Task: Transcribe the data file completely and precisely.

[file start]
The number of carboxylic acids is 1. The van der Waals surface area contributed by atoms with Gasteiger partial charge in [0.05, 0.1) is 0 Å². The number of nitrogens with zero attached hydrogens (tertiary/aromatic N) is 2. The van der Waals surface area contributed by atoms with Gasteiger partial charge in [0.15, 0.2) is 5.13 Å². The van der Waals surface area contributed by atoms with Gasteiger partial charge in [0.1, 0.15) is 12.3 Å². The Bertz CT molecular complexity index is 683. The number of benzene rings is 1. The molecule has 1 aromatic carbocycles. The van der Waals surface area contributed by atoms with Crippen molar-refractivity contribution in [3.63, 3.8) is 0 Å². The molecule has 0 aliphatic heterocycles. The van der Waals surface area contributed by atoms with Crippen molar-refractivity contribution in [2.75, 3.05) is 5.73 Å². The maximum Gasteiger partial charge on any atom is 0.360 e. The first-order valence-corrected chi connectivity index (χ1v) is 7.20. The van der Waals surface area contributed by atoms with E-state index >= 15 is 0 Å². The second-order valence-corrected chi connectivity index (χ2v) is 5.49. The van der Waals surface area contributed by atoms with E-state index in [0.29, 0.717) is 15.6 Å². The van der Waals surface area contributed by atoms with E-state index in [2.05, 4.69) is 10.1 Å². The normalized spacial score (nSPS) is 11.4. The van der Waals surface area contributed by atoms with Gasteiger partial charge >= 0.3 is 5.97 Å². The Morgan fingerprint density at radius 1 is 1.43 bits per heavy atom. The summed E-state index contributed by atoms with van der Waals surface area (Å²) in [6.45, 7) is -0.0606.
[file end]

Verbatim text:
The number of carboxylic acids is 1. The van der Waals surface area contributed by atoms with Gasteiger partial charge in [0.05, 0.1) is 0 Å². The number of nitrogens with zero attached hydrogens (tertiary/aromatic N) is 2. The van der Waals surface area contributed by atoms with Gasteiger partial charge in [0.15, 0.2) is 5.13 Å². The van der Waals surface area contributed by atoms with Gasteiger partial charge in [0.1, 0.15) is 12.3 Å². The Bertz CT molecular complexity index is 683. The number of benzene rings is 1. The molecule has 1 aromatic carbocycles. The van der Waals surface area contributed by atoms with Crippen molar-refractivity contribution in [3.63, 3.8) is 0 Å². The molecule has 0 aliphatic heterocycles. The van der Waals surface area contributed by atoms with Crippen molar-refractivity contribution in [2.75, 3.05) is 5.73 Å². The maximum Gasteiger partial charge on any atom is 0.360 e. The first-order valence-corrected chi connectivity index (χ1v) is 7.20. The van der Waals surface area contributed by atoms with E-state index >= 15 is 0 Å². The second-order valence-corrected chi connectivity index (χ2v) is 5.49. The van der Waals surface area contributed by atoms with E-state index in [0.29, 0.717) is 15.6 Å². The van der Waals surface area contributed by atoms with E-state index in [2.05, 4.69) is 10.1 Å². The normalized spacial score (nSPS) is 11.4. The van der Waals surface area contributed by atoms with Gasteiger partial charge >= 0.3 is 5.97 Å². The Morgan fingerprint density at radius 1 is 1.43 bits per heavy atom. The summed E-state index contributed by atoms with van der Waals surface area (Å²) in [6.45, 7) is -0.0606.